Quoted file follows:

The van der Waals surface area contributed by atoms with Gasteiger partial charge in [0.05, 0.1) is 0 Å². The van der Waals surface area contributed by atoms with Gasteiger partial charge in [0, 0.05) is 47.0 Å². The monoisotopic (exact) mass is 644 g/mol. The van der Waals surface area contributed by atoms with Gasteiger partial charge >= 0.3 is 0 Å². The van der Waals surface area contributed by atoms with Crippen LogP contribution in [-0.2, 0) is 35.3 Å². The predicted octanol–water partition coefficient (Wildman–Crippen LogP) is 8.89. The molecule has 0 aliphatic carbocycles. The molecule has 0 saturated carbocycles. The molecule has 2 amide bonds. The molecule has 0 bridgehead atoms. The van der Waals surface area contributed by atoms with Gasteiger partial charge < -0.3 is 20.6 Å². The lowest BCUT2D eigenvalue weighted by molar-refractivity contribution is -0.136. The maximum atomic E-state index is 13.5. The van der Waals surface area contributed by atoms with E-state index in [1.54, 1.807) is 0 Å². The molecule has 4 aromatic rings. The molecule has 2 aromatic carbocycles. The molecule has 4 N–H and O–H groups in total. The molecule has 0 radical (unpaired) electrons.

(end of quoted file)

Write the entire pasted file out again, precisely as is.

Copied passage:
The van der Waals surface area contributed by atoms with Gasteiger partial charge in [0.05, 0.1) is 0 Å². The van der Waals surface area contributed by atoms with Gasteiger partial charge in [0, 0.05) is 47.0 Å². The monoisotopic (exact) mass is 644 g/mol. The van der Waals surface area contributed by atoms with Gasteiger partial charge >= 0.3 is 0 Å². The van der Waals surface area contributed by atoms with Crippen LogP contribution in [-0.2, 0) is 35.3 Å². The predicted octanol–water partition coefficient (Wildman–Crippen LogP) is 8.89. The molecule has 0 aliphatic carbocycles. The molecule has 0 saturated carbocycles. The molecule has 2 amide bonds. The molecule has 0 bridgehead atoms. The van der Waals surface area contributed by atoms with Gasteiger partial charge < -0.3 is 20.6 Å². The lowest BCUT2D eigenvalue weighted by molar-refractivity contribution is -0.136. The maximum atomic E-state index is 13.5. The van der Waals surface area contributed by atoms with E-state index in [1.54, 1.807) is 0 Å². The molecule has 4 aromatic rings. The molecule has 2 aromatic carbocycles. The molecule has 4 N–H and O–H groups in total. The molecule has 0 radical (unpaired) electrons.